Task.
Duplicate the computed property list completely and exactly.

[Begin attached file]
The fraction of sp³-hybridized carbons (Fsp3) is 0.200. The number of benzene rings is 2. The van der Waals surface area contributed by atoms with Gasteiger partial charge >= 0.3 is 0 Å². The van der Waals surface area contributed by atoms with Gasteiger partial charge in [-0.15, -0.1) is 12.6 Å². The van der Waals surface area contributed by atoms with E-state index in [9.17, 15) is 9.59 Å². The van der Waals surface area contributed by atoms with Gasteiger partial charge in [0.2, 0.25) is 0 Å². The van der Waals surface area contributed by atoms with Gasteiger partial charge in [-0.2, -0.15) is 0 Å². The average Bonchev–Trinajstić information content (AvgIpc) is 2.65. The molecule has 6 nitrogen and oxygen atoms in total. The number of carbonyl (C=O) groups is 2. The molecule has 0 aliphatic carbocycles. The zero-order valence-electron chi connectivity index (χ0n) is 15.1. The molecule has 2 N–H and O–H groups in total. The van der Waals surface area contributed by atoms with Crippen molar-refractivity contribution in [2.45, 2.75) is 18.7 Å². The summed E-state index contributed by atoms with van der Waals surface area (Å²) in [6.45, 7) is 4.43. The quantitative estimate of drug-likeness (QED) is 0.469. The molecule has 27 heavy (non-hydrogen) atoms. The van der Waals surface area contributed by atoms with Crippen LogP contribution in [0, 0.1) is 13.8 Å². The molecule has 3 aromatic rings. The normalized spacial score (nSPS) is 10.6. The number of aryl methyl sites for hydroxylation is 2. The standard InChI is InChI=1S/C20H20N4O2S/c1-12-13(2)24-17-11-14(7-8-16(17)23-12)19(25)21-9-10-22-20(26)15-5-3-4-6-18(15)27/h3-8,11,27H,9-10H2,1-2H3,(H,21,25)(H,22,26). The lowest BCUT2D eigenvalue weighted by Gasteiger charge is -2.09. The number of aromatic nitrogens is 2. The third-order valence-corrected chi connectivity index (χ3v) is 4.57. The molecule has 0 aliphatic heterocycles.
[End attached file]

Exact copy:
The fraction of sp³-hybridized carbons (Fsp3) is 0.200. The number of benzene rings is 2. The van der Waals surface area contributed by atoms with Gasteiger partial charge >= 0.3 is 0 Å². The van der Waals surface area contributed by atoms with Gasteiger partial charge in [-0.15, -0.1) is 12.6 Å². The van der Waals surface area contributed by atoms with E-state index in [9.17, 15) is 9.59 Å². The van der Waals surface area contributed by atoms with Gasteiger partial charge in [0.2, 0.25) is 0 Å². The van der Waals surface area contributed by atoms with Gasteiger partial charge in [-0.2, -0.15) is 0 Å². The average Bonchev–Trinajstić information content (AvgIpc) is 2.65. The molecule has 6 nitrogen and oxygen atoms in total. The number of carbonyl (C=O) groups is 2. The molecule has 0 aliphatic carbocycles. The zero-order valence-electron chi connectivity index (χ0n) is 15.1. The molecule has 2 N–H and O–H groups in total. The van der Waals surface area contributed by atoms with Crippen molar-refractivity contribution in [2.45, 2.75) is 18.7 Å². The summed E-state index contributed by atoms with van der Waals surface area (Å²) in [6.45, 7) is 4.43. The quantitative estimate of drug-likeness (QED) is 0.469. The molecule has 27 heavy (non-hydrogen) atoms. The van der Waals surface area contributed by atoms with Crippen LogP contribution in [0, 0.1) is 13.8 Å². The molecule has 3 aromatic rings. The normalized spacial score (nSPS) is 10.6. The number of aryl methyl sites for hydroxylation is 2. The standard InChI is InChI=1S/C20H20N4O2S/c1-12-13(2)24-17-11-14(7-8-16(17)23-12)19(25)21-9-10-22-20(26)15-5-3-4-6-18(15)27/h3-8,11,27H,9-10H2,1-2H3,(H,21,25)(H,22,26). The lowest BCUT2D eigenvalue weighted by Gasteiger charge is -2.09. The number of aromatic nitrogens is 2. The third-order valence-corrected chi connectivity index (χ3v) is 4.57. The molecule has 0 aliphatic heterocycles.